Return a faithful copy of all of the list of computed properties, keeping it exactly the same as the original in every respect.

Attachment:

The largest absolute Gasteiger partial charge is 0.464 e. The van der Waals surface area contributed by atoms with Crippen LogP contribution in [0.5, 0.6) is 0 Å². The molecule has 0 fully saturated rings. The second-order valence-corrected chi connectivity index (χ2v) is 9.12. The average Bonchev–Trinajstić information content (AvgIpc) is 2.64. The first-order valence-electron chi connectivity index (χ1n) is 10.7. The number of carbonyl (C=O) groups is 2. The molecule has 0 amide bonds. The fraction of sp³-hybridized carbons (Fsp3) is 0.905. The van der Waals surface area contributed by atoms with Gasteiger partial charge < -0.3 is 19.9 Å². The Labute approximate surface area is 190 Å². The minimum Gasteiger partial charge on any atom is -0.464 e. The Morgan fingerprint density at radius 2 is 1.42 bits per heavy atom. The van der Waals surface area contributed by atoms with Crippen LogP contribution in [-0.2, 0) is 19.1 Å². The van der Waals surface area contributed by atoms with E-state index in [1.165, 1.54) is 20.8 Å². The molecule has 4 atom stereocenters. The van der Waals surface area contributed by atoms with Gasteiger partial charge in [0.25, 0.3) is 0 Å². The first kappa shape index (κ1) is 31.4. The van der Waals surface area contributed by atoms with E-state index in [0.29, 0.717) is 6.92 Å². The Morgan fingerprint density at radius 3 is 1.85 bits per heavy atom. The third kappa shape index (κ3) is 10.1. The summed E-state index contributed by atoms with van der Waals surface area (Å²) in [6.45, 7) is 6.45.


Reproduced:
The largest absolute Gasteiger partial charge is 0.464 e. The van der Waals surface area contributed by atoms with Crippen LogP contribution in [0.5, 0.6) is 0 Å². The molecule has 0 fully saturated rings. The second-order valence-corrected chi connectivity index (χ2v) is 9.12. The average Bonchev–Trinajstić information content (AvgIpc) is 2.64. The first-order valence-electron chi connectivity index (χ1n) is 10.7. The number of carbonyl (C=O) groups is 2. The molecule has 0 amide bonds. The fraction of sp³-hybridized carbons (Fsp3) is 0.905. The van der Waals surface area contributed by atoms with Gasteiger partial charge < -0.3 is 19.9 Å². The Labute approximate surface area is 190 Å². The minimum Gasteiger partial charge on any atom is -0.464 e. The Morgan fingerprint density at radius 2 is 1.42 bits per heavy atom. The van der Waals surface area contributed by atoms with Crippen LogP contribution in [-0.2, 0) is 19.1 Å². The van der Waals surface area contributed by atoms with E-state index in [1.165, 1.54) is 20.8 Å². The molecule has 4 atom stereocenters. The van der Waals surface area contributed by atoms with Gasteiger partial charge in [0.25, 0.3) is 0 Å². The first kappa shape index (κ1) is 31.4. The van der Waals surface area contributed by atoms with E-state index in [0.29, 0.717) is 6.92 Å². The Morgan fingerprint density at radius 3 is 1.85 bits per heavy atom. The third kappa shape index (κ3) is 10.1. The summed E-state index contributed by atoms with van der Waals surface area (Å²) in [6.45, 7) is 6.45.